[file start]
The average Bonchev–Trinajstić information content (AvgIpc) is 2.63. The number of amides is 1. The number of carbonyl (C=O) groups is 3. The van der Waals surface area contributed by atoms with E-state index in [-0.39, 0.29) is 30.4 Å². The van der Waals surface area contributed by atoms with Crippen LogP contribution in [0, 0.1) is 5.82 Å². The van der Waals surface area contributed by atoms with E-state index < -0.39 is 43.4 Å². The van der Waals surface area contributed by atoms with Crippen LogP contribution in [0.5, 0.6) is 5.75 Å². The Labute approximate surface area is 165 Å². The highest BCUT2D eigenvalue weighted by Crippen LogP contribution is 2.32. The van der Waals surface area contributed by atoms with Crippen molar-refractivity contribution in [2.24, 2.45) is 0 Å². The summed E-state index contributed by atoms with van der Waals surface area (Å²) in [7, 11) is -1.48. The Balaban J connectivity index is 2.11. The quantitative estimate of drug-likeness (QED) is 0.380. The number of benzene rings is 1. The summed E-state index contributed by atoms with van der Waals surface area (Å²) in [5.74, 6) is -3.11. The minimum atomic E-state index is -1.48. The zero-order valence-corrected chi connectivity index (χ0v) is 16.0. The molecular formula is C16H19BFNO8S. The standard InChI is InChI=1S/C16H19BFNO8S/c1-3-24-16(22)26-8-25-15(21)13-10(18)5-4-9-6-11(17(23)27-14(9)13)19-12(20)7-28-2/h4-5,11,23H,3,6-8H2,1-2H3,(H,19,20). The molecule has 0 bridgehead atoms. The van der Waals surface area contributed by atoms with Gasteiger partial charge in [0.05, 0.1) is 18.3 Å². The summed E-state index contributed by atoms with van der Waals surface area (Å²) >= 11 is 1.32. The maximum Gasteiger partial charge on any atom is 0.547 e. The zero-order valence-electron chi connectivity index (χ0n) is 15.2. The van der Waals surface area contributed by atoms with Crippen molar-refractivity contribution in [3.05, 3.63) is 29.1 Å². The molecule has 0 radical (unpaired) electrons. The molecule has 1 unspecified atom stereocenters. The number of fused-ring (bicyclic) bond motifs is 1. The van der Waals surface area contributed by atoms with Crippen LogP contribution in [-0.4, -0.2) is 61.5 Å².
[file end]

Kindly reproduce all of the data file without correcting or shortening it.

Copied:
The average Bonchev–Trinajstić information content (AvgIpc) is 2.63. The number of amides is 1. The number of carbonyl (C=O) groups is 3. The van der Waals surface area contributed by atoms with E-state index in [-0.39, 0.29) is 30.4 Å². The van der Waals surface area contributed by atoms with Crippen LogP contribution in [0, 0.1) is 5.82 Å². The van der Waals surface area contributed by atoms with E-state index < -0.39 is 43.4 Å². The van der Waals surface area contributed by atoms with Crippen LogP contribution in [0.5, 0.6) is 5.75 Å². The Labute approximate surface area is 165 Å². The highest BCUT2D eigenvalue weighted by Crippen LogP contribution is 2.32. The van der Waals surface area contributed by atoms with Crippen molar-refractivity contribution in [2.24, 2.45) is 0 Å². The summed E-state index contributed by atoms with van der Waals surface area (Å²) in [7, 11) is -1.48. The Balaban J connectivity index is 2.11. The quantitative estimate of drug-likeness (QED) is 0.380. The number of benzene rings is 1. The summed E-state index contributed by atoms with van der Waals surface area (Å²) in [5.74, 6) is -3.11. The minimum atomic E-state index is -1.48. The zero-order valence-corrected chi connectivity index (χ0v) is 16.0. The molecular formula is C16H19BFNO8S. The standard InChI is InChI=1S/C16H19BFNO8S/c1-3-24-16(22)26-8-25-15(21)13-10(18)5-4-9-6-11(17(23)27-14(9)13)19-12(20)7-28-2/h4-5,11,23H,3,6-8H2,1-2H3,(H,19,20). The molecule has 0 bridgehead atoms. The van der Waals surface area contributed by atoms with Gasteiger partial charge in [0.05, 0.1) is 18.3 Å². The summed E-state index contributed by atoms with van der Waals surface area (Å²) >= 11 is 1.32. The maximum Gasteiger partial charge on any atom is 0.547 e. The zero-order valence-electron chi connectivity index (χ0n) is 15.2. The van der Waals surface area contributed by atoms with Crippen molar-refractivity contribution in [3.05, 3.63) is 29.1 Å². The molecule has 0 radical (unpaired) electrons. The molecule has 1 unspecified atom stereocenters. The number of fused-ring (bicyclic) bond motifs is 1. The van der Waals surface area contributed by atoms with Crippen LogP contribution in [-0.4, -0.2) is 61.5 Å².